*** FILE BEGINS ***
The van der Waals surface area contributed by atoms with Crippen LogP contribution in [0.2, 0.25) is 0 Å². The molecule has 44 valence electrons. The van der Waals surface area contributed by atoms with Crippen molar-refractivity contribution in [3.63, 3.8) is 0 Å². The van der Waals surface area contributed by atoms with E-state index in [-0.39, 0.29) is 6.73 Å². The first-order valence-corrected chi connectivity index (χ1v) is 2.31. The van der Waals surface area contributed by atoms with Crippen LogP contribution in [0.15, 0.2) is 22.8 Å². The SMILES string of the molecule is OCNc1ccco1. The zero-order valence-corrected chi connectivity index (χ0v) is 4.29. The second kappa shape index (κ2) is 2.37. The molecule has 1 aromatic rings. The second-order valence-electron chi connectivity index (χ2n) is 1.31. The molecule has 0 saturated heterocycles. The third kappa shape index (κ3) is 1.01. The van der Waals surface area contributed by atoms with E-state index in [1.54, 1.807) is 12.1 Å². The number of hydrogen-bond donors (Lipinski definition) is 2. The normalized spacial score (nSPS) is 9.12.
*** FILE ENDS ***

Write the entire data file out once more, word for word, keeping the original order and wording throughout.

The van der Waals surface area contributed by atoms with Crippen LogP contribution in [0.2, 0.25) is 0 Å². The molecule has 44 valence electrons. The van der Waals surface area contributed by atoms with Crippen molar-refractivity contribution in [3.63, 3.8) is 0 Å². The van der Waals surface area contributed by atoms with E-state index in [-0.39, 0.29) is 6.73 Å². The first-order valence-corrected chi connectivity index (χ1v) is 2.31. The van der Waals surface area contributed by atoms with Crippen LogP contribution in [0.15, 0.2) is 22.8 Å². The SMILES string of the molecule is OCNc1ccco1. The zero-order valence-corrected chi connectivity index (χ0v) is 4.29. The second kappa shape index (κ2) is 2.37. The molecule has 1 aromatic rings. The second-order valence-electron chi connectivity index (χ2n) is 1.31. The molecule has 0 saturated heterocycles. The third kappa shape index (κ3) is 1.01. The van der Waals surface area contributed by atoms with E-state index in [1.54, 1.807) is 12.1 Å². The number of hydrogen-bond donors (Lipinski definition) is 2. The normalized spacial score (nSPS) is 9.12.